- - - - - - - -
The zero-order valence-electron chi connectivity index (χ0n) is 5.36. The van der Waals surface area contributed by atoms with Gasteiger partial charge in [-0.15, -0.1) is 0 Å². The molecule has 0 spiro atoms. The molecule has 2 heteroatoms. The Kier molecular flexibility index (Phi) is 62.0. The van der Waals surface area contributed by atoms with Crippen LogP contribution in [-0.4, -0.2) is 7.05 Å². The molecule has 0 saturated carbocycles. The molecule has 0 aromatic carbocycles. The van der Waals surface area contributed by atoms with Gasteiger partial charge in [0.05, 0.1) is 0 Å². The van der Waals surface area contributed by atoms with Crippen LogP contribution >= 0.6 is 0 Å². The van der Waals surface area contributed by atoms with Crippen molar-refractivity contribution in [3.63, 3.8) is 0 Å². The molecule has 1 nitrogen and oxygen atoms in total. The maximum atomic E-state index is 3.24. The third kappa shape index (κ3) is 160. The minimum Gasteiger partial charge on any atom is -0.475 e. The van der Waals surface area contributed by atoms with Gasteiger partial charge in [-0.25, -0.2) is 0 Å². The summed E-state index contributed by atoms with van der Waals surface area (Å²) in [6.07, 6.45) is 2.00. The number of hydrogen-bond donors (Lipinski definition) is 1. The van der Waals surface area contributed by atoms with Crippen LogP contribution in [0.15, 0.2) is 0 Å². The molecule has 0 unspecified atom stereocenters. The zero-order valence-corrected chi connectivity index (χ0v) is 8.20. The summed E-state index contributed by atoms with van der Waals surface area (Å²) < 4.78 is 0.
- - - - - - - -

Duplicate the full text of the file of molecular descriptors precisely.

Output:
The zero-order valence-electron chi connectivity index (χ0n) is 5.36. The van der Waals surface area contributed by atoms with Gasteiger partial charge in [-0.15, -0.1) is 0 Å². The molecule has 0 spiro atoms. The molecule has 2 heteroatoms. The Kier molecular flexibility index (Phi) is 62.0. The van der Waals surface area contributed by atoms with Crippen LogP contribution in [-0.4, -0.2) is 7.05 Å². The molecule has 0 saturated carbocycles. The molecule has 0 aromatic carbocycles. The van der Waals surface area contributed by atoms with Gasteiger partial charge in [0.05, 0.1) is 0 Å². The van der Waals surface area contributed by atoms with Crippen LogP contribution >= 0.6 is 0 Å². The van der Waals surface area contributed by atoms with Crippen molar-refractivity contribution in [3.63, 3.8) is 0 Å². The molecule has 1 nitrogen and oxygen atoms in total. The maximum atomic E-state index is 3.24. The third kappa shape index (κ3) is 160. The minimum Gasteiger partial charge on any atom is -0.475 e. The van der Waals surface area contributed by atoms with Gasteiger partial charge in [-0.25, -0.2) is 0 Å². The summed E-state index contributed by atoms with van der Waals surface area (Å²) in [6.07, 6.45) is 2.00. The number of hydrogen-bond donors (Lipinski definition) is 1. The van der Waals surface area contributed by atoms with Crippen LogP contribution in [0.15, 0.2) is 0 Å². The molecule has 0 unspecified atom stereocenters. The zero-order valence-corrected chi connectivity index (χ0v) is 8.20. The summed E-state index contributed by atoms with van der Waals surface area (Å²) < 4.78 is 0.